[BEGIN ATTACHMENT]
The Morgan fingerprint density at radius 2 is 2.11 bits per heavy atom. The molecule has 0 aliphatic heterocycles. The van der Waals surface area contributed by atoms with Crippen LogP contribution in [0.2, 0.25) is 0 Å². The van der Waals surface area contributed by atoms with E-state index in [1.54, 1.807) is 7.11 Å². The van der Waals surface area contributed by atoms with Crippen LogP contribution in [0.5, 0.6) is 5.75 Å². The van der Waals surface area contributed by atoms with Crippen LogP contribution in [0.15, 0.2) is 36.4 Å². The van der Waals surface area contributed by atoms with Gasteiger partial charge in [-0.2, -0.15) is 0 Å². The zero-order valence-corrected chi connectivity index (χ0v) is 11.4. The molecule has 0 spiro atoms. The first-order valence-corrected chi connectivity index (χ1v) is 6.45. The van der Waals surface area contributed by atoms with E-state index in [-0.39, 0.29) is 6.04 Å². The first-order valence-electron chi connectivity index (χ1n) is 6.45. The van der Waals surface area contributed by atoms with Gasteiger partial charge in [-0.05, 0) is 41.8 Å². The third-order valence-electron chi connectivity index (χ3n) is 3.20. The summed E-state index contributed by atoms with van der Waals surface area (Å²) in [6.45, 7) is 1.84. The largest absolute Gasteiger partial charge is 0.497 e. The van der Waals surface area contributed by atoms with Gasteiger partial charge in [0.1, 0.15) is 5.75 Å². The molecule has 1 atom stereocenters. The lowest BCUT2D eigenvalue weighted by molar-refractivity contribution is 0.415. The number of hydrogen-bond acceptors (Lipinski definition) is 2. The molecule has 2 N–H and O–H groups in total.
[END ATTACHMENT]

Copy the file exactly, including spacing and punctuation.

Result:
The Morgan fingerprint density at radius 2 is 2.11 bits per heavy atom. The molecule has 0 aliphatic heterocycles. The van der Waals surface area contributed by atoms with Crippen LogP contribution in [0.2, 0.25) is 0 Å². The van der Waals surface area contributed by atoms with E-state index in [1.54, 1.807) is 7.11 Å². The van der Waals surface area contributed by atoms with Crippen LogP contribution in [0.5, 0.6) is 5.75 Å². The van der Waals surface area contributed by atoms with Crippen LogP contribution in [0.15, 0.2) is 36.4 Å². The van der Waals surface area contributed by atoms with Gasteiger partial charge in [-0.2, -0.15) is 0 Å². The zero-order valence-corrected chi connectivity index (χ0v) is 11.4. The molecule has 0 spiro atoms. The first-order valence-corrected chi connectivity index (χ1v) is 6.45. The van der Waals surface area contributed by atoms with E-state index in [-0.39, 0.29) is 6.04 Å². The first-order valence-electron chi connectivity index (χ1n) is 6.45. The van der Waals surface area contributed by atoms with Gasteiger partial charge in [-0.05, 0) is 41.8 Å². The third-order valence-electron chi connectivity index (χ3n) is 3.20. The summed E-state index contributed by atoms with van der Waals surface area (Å²) in [6.45, 7) is 1.84. The largest absolute Gasteiger partial charge is 0.497 e. The van der Waals surface area contributed by atoms with Gasteiger partial charge in [0.1, 0.15) is 5.75 Å². The molecule has 1 atom stereocenters. The lowest BCUT2D eigenvalue weighted by molar-refractivity contribution is 0.415. The number of hydrogen-bond acceptors (Lipinski definition) is 2. The molecule has 2 N–H and O–H groups in total.